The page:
The rate of off-base crimes committed by members of the United States military in Japan is much lower than the rate for Japanese in general, but a “misperception” that the opposite is true still persists, the commander of U.S. Forces Japan said Tuesday.
“We are able to keep the off-base serious crime rate for U.S. service members to approximately half that of the overall Japanese population,” Lt. Gen. Edward Rice told reporters in a group interview in Tokyo.
Rice emphasized that “a balanced view” is needed to discuss crimes involving U.S. service members in Japan.
The U.S. Air Force later released a statement saying the crime rate among U.S. forces personnel in Japan is in fact less than one-third of the overall rate in the country. The figures for the U.S. military personnel cover crimes committed outside the bases.
During the interview, Rice also stressed that U.S. forces have been implementing a number of programs to ensure correct behavior by U.S. military personnel since the alleged rape of a 14-year-old girl in Okinawa by a marine in February.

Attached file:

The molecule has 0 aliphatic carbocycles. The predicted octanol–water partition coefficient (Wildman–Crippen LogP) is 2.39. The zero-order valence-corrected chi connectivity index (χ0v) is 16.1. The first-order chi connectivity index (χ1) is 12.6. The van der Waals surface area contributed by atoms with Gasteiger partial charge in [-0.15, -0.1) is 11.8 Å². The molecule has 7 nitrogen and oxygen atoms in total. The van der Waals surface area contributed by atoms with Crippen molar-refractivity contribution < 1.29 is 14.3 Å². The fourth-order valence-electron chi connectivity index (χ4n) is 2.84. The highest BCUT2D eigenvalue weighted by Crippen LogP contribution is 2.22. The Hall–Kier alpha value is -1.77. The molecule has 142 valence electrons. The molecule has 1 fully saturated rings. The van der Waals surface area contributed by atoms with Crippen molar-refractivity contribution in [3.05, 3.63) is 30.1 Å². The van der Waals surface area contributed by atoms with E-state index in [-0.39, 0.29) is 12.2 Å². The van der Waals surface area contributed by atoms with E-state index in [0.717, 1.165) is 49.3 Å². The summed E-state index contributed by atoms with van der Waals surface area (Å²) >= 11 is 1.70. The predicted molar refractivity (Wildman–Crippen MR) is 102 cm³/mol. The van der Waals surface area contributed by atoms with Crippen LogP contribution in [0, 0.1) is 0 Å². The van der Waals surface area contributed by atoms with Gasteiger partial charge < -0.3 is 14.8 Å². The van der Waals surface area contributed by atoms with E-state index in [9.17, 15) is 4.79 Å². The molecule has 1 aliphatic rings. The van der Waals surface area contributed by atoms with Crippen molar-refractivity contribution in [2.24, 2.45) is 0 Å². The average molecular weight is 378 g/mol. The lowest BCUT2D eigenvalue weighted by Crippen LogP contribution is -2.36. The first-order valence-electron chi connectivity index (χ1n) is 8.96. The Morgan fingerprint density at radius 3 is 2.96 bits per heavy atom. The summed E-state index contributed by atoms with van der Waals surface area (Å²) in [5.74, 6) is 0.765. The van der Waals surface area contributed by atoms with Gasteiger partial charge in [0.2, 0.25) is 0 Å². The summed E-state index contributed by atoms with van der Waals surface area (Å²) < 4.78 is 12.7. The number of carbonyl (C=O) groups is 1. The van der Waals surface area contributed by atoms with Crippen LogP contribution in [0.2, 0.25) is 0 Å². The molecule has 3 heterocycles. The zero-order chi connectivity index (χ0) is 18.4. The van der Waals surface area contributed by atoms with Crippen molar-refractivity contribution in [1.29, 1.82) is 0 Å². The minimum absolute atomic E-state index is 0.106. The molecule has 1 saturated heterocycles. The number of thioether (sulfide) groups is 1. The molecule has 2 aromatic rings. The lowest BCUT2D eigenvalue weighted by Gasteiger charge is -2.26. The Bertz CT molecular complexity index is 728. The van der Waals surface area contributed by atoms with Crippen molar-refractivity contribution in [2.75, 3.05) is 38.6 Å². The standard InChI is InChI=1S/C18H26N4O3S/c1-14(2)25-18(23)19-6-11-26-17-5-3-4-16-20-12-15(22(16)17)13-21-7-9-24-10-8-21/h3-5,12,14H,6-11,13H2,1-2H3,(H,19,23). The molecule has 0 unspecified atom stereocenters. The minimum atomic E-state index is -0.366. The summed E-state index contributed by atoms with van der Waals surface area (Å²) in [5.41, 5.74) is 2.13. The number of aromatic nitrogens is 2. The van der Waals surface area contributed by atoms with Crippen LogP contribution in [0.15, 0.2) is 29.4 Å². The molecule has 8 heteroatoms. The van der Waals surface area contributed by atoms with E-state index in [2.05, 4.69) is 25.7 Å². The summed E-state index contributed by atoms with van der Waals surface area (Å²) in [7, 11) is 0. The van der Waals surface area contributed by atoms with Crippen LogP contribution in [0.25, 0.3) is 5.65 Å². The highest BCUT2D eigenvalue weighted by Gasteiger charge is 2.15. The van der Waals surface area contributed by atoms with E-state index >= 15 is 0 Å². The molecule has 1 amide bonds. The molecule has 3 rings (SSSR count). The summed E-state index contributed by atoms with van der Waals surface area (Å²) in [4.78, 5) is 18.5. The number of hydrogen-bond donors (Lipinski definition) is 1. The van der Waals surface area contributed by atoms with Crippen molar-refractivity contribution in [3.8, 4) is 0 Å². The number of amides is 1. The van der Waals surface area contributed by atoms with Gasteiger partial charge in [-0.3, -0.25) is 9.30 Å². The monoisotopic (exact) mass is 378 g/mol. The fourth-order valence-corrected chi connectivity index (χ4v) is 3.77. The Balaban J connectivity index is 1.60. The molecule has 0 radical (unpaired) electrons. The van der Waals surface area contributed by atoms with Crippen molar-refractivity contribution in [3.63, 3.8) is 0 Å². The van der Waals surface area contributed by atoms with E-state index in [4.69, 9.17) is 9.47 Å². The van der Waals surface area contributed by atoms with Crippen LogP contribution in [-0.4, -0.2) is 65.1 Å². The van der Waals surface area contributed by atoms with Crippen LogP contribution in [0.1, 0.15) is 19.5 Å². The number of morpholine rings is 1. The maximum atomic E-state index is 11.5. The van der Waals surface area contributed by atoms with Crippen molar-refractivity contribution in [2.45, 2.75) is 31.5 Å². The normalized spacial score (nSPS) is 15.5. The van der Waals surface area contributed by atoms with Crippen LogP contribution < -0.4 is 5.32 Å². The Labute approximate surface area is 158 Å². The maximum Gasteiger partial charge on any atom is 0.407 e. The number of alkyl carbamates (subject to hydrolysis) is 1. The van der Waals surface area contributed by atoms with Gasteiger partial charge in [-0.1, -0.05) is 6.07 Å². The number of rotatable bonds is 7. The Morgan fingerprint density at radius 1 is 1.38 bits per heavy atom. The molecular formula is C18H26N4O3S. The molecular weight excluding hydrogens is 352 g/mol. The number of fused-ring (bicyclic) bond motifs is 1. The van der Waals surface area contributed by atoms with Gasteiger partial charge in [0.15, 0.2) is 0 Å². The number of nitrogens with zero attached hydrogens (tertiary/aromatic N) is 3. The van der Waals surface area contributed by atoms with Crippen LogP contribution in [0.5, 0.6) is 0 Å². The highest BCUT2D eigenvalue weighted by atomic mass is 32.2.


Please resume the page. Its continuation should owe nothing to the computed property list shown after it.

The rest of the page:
U.S. forces have been coming under particularly strong criticism from the opposition parties in the Diet, which now control the House of Councilors. In April, the upper chamber made a decision to reject a budget bill for host-nation support, the first time it had ever done so. The budget eventually went into effect in May because it had already been approved by the more powerful Lower House, whose decisions on foreign treaties prevail under the Constitution.
Rice declined to make any direct comments on the political situation in Japan but said he believes spending for the U.S. military here is “a good investment” for Japan’s security and that of the region.
“It would cost many times more . . . to be able to provide the equivalent level of security for Japan and Japanese people,” Rice said. “I think it becomes clear that at the end of the day this is really a bargain for the Japanese people.”
According to a 2004 report compiled by the U.S. Department of Defense, Japan contributed direct financial support worth $3.23 billion and indirect support worth $1.18 billion to the U.S. military in fiscal 2002.